CAIRO, 26 February 2021 – The New York-based Committee to Protect Journalist (CPJ) has challenged Egypt to live up to the standards of democracy in which press freedom prevails.
“Egypt… portrays itself as a democracy, but authorities’ actions belie that characterization more with each passing day,” CPJ Executive Director Joel Simon said Thursday.
The CPJ statement was issued in solidarity with Sherif Mansour, the Washington-based head of CPJ’s Middle East and North Africa program, his family, and all those defending human rights and press freedom in Egypt.
“Judicial hostage-taking of critics abroad, and threats to overseas family members of those jailed at home, are the hallmark of a dictatorship,” the statement read in part.
“We call on Egyptian authorities to drop these ludicrous accusations against Sherif Mansour and his relatives,” the statement continued.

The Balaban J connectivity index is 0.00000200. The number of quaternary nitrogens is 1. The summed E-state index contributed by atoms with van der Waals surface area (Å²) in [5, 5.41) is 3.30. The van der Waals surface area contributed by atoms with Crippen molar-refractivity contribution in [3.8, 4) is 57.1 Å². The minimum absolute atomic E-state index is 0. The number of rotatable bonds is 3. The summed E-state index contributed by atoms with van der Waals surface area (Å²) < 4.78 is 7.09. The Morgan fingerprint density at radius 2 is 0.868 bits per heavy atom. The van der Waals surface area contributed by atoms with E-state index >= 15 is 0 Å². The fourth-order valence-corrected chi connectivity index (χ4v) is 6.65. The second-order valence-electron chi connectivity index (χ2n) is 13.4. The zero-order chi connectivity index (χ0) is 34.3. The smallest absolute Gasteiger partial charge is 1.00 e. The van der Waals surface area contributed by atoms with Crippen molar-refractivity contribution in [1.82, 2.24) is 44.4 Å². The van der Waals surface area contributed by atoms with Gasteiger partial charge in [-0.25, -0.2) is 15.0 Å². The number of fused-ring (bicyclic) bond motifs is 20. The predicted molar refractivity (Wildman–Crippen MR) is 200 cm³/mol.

Mansour’s cousin, Reda Abdelrahman, was detained on August 22 and, according to Mansour, neither his family nor lawyers were able to contact him for the next 44 days.
Abdelrahman is due in court in Egypt next March 2 after repeated posponements of his pre-trial hearings.
He has been charged with belonging to an unnamed terrorist organization.
Prosecutors allege that Mansour and his father, Ahmed Sobhy Mansour, who also lives in the United States, are members of the unnamed organization.
Mansour and his father have said the allegations are absurd.
Human Rights Watch has joined Mansour in charging that Egypt is targeting the families of human rights defenders and political activists abroad with sweeping, unsubstantiated terrorism charges.
The rights group, also based in New York, says Egyptian authorities are using this strategy to intimidate those targeted into silence.
Egypt has also been accused of arbitrarily detaining critics.
With a total of 27 journalists behind bars, Egypt had the highest number of journalists in prison of all Middle East and North African as of December 1, 2020, according to CPJ research.